Optimal Patent Jurisprudence

Intellectual Property and Patents

Article Snapshot


Scott A. Baker and Claudio Mezzetti


TILEC Discussion Paper No. 2009-006, 2009


The authors model patent law and come to several conclusions about judicial learning in reaching optimal decisions.

Policy Relevance

Patent law has been described as difficult to decipher, to predict, and to find consistent. However, modeling patent law, assuming that judges and courts make decisions with policy leanings in mind, results in finding that the courts control their own learning. So, a model of decision-making can be produced.

Main Points

  • Courts make most of patent law through common law case-by-case decisions. Narrow decisions do not influence the stream of future cases very much, while broad decisions have a big effect on the type of cases the court will decide in the future.
  • A narrow decision does not have a large effect but it also has a much smaller chance of being wrong. A broad decision on the other hand has a large effect but also a much greater chance of being wrong.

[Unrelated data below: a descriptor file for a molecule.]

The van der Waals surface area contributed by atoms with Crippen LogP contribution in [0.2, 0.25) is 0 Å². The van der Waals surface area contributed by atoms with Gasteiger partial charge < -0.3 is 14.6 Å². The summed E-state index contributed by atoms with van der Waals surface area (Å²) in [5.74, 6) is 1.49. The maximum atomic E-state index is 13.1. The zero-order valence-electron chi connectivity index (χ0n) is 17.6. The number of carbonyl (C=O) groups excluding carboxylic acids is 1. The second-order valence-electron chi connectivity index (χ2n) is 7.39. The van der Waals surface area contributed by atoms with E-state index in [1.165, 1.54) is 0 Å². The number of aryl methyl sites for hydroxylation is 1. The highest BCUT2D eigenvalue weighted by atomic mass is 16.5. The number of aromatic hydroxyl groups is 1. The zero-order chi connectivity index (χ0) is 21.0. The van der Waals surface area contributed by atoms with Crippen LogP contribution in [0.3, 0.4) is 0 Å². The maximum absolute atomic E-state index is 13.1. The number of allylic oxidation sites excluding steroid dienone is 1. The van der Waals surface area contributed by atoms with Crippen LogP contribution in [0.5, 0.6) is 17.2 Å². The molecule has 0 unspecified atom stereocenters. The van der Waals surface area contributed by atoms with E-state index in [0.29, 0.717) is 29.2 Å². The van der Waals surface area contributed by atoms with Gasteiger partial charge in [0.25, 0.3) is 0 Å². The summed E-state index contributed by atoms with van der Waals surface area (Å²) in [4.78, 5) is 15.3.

• New issues in patent law will cause the law in that area to “jump around a lot” initially because the courts are learning.
  • The law will eventually settle on each issue. Sometimes it will settle because the best doctrine has been reached, but this is not always the most precise legal rule, sometimes it occurs because the cost of the court collecting more data is higher than the benefit of a more precise rule.
  • Sometimes the court will settle on imperfect doctrines or “doctrinal traps.” This is because efficiency and the best use of resources are preserved by sidestepping issues though lack of jurisdiction, mootness, or refusals to grant certiorari.
  • How long it takes a court to settle on an issue may be due in part to the order in which cases happen to be brought. Thus, there is some luck involved, and there is also the chance that courts sometimes get the first case right and sometimes it takes them longer to learn and eventually get it right.
  • An important takeaway is that inconsistency in judicial decision-making is not necessarily bad. It may in fact be more efficient.
  • The way that judges learn through opinion writing can be mapped and reveals how patent doctrine evolves.

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